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Draft EIS out for LVE Crow Creek Pipeline  

USDA Photo

• Project brings gas supply into Star Valley.

SVI Media/Dan Dockstader & C-T National Forest

The Caribou-Targhee National Forest is released its Draft Supplemental Environmental Impact Statement (DSEIS) for the Crow Creek Pipeline Lower Valley Energy Project on July 14, 2023.

This announcement kicks off a formal 90-day comment period. Electronic, written, or hand-delivered comments concerning these documents will be accepted for 90-days from the publication date of the Notice of Availability in the Federal Register. Those wishing to comment should not rely upon dates or time-frame information provided by any other sources.

The proposed 12-inch or less high-pressure pipeline will provide a steady and reliable source of natural gas to the Afton/Star Valley, Wyoming area, ensuring a consistent source of energy to rural communities regardless of winter road conditions. The pipeline would be approximately 49-miles long with 18-miles crossing National Forest System (NFS) lands administered by the Caribou-Targhee National Forest.

“We’re happy to get the Draft Environmental Impact Statement out,” said Lower Valley Energy CEO Jim Webb. “We have been working with the Forest Service and they have done a good job with it.”

Webb explained, now that it has been issued, people have 90 days for comment, followed by 45 days for the Forest Service to to respond, with another 30-days allowed for the administrative process.

Using gas that originates out of Opal, LVE is tapping into a gas-line near Montpelier for the service that will lead to Star Valley.

“We first approached the forest service in 2017, then in 2019 they issued a final record of decision to proceed,” Webb said explaining the lawsuit.

He recalled lawsuits for environmental concerns, but that did not slow the process. The project was delayed when the Department of Justice noted a small Bureau of Land Management crossing with the pipeline, putting that federal agency in charge of the approval process.

LVE responded by moving the line off of the BLM property and onto a combination of private and Forest Service land.

Since that change, the process has  moved forward with this latest Draft EIS.

“We’re excited to get this project  through,” said Webb. “We truck in LNG (Liquefied Natural Gas) to Afton. It’s more reliable to have a pipeline;  it can help us with growth.”

Webb advised the current trucking operations support 850 meters in Afton with 163 truck loads of natural gas a year.

“We have just grown to the point that it is no longer feasible and we need reliability. If a road closes it has an effect,” he said, adding, “Once we get the pipeline in, we can get into other parts of the valley and grow.”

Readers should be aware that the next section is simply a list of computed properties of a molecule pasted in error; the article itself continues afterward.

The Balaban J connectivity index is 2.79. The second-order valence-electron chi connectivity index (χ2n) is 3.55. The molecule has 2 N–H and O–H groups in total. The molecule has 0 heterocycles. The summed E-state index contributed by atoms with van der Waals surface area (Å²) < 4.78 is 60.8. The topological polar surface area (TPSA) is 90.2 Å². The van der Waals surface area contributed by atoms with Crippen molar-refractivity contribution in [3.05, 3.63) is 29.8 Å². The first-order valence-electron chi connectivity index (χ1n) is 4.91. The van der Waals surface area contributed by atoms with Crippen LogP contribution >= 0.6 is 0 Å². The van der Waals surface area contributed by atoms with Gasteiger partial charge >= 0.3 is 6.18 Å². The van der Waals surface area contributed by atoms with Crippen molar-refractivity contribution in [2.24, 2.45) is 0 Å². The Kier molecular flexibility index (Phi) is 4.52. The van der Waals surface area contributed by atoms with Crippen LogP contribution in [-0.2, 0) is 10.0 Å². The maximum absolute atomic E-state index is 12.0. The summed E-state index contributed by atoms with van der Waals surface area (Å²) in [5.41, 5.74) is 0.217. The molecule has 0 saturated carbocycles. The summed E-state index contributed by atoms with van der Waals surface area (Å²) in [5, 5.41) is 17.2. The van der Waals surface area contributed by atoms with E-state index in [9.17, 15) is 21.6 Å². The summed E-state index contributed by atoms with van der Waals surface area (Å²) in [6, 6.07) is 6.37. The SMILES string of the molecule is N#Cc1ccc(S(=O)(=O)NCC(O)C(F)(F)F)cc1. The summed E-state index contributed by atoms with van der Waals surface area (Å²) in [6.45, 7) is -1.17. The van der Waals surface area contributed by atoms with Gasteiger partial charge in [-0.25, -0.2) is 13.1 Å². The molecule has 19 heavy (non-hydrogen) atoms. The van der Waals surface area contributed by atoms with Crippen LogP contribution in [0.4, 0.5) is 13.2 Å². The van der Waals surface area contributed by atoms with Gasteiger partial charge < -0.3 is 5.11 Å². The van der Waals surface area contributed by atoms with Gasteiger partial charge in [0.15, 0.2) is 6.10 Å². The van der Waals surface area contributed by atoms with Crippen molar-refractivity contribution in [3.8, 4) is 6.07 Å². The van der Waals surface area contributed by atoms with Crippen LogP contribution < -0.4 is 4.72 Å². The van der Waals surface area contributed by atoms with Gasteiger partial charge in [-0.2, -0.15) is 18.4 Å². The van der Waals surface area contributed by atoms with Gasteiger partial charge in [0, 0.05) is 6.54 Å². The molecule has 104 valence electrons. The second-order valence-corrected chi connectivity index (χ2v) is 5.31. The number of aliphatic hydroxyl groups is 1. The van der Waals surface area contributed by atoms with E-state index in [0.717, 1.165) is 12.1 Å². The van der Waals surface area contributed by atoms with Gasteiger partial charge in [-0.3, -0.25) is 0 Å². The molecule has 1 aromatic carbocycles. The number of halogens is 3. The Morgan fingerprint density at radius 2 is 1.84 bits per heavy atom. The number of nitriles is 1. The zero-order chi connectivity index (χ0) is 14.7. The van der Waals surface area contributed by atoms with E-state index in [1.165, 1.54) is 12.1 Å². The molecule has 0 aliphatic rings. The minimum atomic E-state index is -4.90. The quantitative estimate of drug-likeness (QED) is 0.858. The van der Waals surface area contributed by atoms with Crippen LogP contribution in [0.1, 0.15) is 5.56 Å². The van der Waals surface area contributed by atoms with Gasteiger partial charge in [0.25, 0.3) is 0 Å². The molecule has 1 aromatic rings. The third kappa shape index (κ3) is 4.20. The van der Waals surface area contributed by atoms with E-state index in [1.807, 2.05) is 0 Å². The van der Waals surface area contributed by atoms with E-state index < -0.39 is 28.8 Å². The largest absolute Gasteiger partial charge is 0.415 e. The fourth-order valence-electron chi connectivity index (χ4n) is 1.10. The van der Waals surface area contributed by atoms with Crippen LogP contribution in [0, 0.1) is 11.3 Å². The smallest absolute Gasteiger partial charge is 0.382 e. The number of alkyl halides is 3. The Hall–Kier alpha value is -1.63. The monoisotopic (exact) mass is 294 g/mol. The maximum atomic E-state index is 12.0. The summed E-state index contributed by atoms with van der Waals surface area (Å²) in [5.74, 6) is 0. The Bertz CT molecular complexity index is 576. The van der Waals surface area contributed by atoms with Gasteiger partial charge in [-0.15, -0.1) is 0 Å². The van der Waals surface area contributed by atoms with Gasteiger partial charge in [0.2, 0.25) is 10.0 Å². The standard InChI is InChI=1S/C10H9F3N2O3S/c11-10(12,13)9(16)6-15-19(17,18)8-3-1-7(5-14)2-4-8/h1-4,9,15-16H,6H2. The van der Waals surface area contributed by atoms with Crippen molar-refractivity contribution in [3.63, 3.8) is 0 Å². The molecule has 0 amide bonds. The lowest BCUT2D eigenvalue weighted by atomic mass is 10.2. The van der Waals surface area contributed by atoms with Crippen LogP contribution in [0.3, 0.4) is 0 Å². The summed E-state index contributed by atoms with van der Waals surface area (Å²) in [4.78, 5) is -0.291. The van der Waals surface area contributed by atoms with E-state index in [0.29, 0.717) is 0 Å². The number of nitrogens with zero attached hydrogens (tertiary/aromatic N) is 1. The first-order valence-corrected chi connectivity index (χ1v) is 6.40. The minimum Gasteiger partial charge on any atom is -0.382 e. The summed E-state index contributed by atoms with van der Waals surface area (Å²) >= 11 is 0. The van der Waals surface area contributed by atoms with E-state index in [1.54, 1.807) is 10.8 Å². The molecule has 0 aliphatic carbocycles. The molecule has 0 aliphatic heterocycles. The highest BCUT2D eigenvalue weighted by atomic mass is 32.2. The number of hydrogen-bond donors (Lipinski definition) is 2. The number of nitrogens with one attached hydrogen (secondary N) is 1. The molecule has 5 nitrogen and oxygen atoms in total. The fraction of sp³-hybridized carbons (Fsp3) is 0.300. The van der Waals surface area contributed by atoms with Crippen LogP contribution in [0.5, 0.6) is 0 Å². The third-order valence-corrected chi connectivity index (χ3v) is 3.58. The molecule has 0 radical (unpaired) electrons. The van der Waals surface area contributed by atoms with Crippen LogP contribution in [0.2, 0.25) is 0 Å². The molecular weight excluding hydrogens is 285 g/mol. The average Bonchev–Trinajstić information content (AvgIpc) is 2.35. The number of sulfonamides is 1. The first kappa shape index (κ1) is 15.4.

Webb said initial plans call for growth of the system into Thayne  and Alpine.

“It will be nice to have diversity in ways to heat,” he concluded. “So if we have a 20-below stretch, we want to provide the services needed in cold weather.”

He concluded, “We’re excited to get going; its a great project and provides people with alternative heating sources.”


The Forest Service received the  request from Lower Valley Energy in 2017 to construct a natural gas pipeline from Montpelier, Idaho to Afton, Wyoming.  The Forest Service initiated an Environmental Impact Statement in 2018 and completed the Final Environmental Impact Statement and issued a Record of Decision authorizing the pipeline in November 2019.

In March 2022, the Forest Service determined the authority to authorize the pipeline resides with the Bureau of Land Management because the proposed project crossed two or more federal land management agencies.

The Forest Service worked with the Bureau of Land Management and the proponent to utilize the existing analysis and complete additional analysis required to process the application for this natural gas pipeline staying only on Forest Service-managed lands.

“The proposed plan consists of the Forest Service’s Preferred Alternative identified in the 2019 Final EIS, plus an approximate 0.5 mile reroute on private lands to avoid crossing BLM-administered lands,” said Mel Bolling, Forest Supervisor. The Forest worked closely with the local BLM office in processing this change.

All documents for this project are posted on the forest website at:

Refer to this site for other helpful information and for submitting comments. Hard-copy documents may be reviewed at the Montpelier Ranger District located at 322 North 4th Street, Montpelier, ID 83254 or the Supervisor’s Office at 1405 Hollipark Drive, Idaho Falls, ID 83401.

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